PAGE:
I got this paragraph from a Programming Language book:

Understanding selection statements:

Every application needs to be able to select from choices and branch along different code paths. The two selection statements in C# are if and switch. You can use if for all your code, but switch can simplify your code in some common scenarios such as when there is a single variable that can have multiple values that each require different processing.

Would anybody explain it to me that what does exactly the bold section say?

2 Answers 2


"to branch" comes from observing trees. The trunk grows in different paths. Then each branch grows in different paths. Then each of those branches grow in different paths, etc.

The term "branch" is widely applied to indicate divisions. For example, languages are said to have 3 main branches: Indo-European, Sino-Tibetan and Afro-Asiatic. Typically, these divisions are drawn as a diagram with more divisions -- i.e. branches -- below the main branches. Eventually 'English' will be shown as a branch. And, to further the tree analogy, the top of the chain of branches is called the root.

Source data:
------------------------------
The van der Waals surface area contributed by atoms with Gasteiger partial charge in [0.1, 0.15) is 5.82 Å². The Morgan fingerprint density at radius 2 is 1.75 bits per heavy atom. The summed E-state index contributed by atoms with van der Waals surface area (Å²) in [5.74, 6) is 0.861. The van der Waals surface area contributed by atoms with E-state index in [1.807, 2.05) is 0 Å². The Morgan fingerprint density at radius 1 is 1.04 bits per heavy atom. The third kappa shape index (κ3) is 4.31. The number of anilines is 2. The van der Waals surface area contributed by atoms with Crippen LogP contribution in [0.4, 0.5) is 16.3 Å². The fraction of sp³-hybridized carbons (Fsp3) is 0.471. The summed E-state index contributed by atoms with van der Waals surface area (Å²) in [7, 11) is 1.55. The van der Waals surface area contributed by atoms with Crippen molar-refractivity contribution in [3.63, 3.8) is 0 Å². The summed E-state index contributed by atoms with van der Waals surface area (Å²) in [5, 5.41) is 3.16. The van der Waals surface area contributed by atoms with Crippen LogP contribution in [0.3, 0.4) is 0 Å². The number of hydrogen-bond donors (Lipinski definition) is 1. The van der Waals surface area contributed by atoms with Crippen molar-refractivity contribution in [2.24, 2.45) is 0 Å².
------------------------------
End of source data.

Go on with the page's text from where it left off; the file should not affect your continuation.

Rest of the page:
Coding uses "if" (choice) statements to "branch". For example, "IF color = red THEN stop ELSE go. Two choices: stop and go. Two branches. This can be drawn as a diagram. With many choices -- many branches -- the drawing begins to look like a tree. The paragraph given refers to "selection" because the program selects the branch based on the "if" condition. And "select a branch" is usually shortened to "branch" as a verb.

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    And "select a branch" is usually shortened to "branch" as a verb, this part was all that I needed to know. Thanks a lot bro. Jan 27 at 0:17

Without getting too into the coding technicals, "to branch" means to split, or to fork. Imagine a tree - a tree has branches, so it will split from the trunk into its different branches.

In the above paragraph, this means that a given application might make different choices, and proceed along different 'branches' -- in this case, meaning something like "parallel paths", where the user might make different choices.

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